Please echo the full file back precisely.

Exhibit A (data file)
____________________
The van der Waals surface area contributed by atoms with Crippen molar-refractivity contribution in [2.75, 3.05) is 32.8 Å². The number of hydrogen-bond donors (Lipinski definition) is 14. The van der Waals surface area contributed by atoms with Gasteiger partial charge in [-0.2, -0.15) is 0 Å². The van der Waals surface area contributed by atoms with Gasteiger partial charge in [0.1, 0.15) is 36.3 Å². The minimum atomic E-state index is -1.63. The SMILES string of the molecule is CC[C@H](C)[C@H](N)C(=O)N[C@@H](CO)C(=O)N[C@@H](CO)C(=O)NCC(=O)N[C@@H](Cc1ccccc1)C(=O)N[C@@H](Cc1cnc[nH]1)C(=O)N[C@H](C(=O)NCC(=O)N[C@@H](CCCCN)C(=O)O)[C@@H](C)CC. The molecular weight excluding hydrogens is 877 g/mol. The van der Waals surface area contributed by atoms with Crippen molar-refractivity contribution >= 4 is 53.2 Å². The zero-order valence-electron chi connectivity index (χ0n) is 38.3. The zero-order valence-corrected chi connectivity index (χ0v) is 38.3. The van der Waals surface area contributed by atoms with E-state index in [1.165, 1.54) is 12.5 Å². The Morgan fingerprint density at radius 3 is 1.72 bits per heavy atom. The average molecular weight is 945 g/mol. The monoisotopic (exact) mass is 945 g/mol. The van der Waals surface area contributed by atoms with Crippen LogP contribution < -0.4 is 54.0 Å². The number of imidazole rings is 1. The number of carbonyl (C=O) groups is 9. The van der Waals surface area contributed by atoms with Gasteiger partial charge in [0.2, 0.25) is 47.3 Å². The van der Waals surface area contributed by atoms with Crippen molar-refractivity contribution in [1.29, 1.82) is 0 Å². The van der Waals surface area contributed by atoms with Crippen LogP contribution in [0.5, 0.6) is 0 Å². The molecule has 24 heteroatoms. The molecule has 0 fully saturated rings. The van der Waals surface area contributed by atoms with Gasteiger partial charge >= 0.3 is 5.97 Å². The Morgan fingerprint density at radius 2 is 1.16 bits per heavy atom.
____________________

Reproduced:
The van der Waals surface area contributed by atoms with Crippen molar-refractivity contribution in [2.75, 3.05) is 32.8 Å². The number of hydrogen-bond donors (Lipinski definition) is 14. The van der Waals surface area contributed by atoms with Gasteiger partial charge in [-0.2, -0.15) is 0 Å². The van der Waals surface area contributed by atoms with Gasteiger partial charge in [0.1, 0.15) is 36.3 Å². The minimum atomic E-state index is -1.63. The SMILES string of the molecule is CC[C@H](C)[C@H](N)C(=O)N[C@@H](CO)C(=O)N[C@@H](CO)C(=O)NCC(=O)N[C@@H](Cc1ccccc1)C(=O)N[C@@H](Cc1cnc[nH]1)C(=O)N[C@H](C(=O)NCC(=O)N[C@@H](CCCCN)C(=O)O)[C@@H](C)CC. The molecular weight excluding hydrogens is 877 g/mol. The van der Waals surface area contributed by atoms with Crippen molar-refractivity contribution >= 4 is 53.2 Å². The zero-order valence-electron chi connectivity index (χ0n) is 38.3. The zero-order valence-corrected chi connectivity index (χ0v) is 38.3. The van der Waals surface area contributed by atoms with E-state index in [1.165, 1.54) is 12.5 Å². The Morgan fingerprint density at radius 3 is 1.72 bits per heavy atom. The average molecular weight is 945 g/mol. The monoisotopic (exact) mass is 945 g/mol. The van der Waals surface area contributed by atoms with Crippen LogP contribution < -0.4 is 54.0 Å². The number of imidazole rings is 1. The number of carbonyl (C=O) groups is 9. The van der Waals surface area contributed by atoms with Gasteiger partial charge in [0.2, 0.25) is 47.3 Å². The van der Waals surface area contributed by atoms with Crippen molar-refractivity contribution in [1.29, 1.82) is 0 Å². The van der Waals surface area contributed by atoms with Crippen LogP contribution in [0.5, 0.6) is 0 Å². The molecule has 24 heteroatoms. The molecule has 0 fully saturated rings. The van der Waals surface area contributed by atoms with Gasteiger partial charge >= 0.3 is 5.97 Å². The Morgan fingerprint density at radius 2 is 1.16 bits per heavy atom.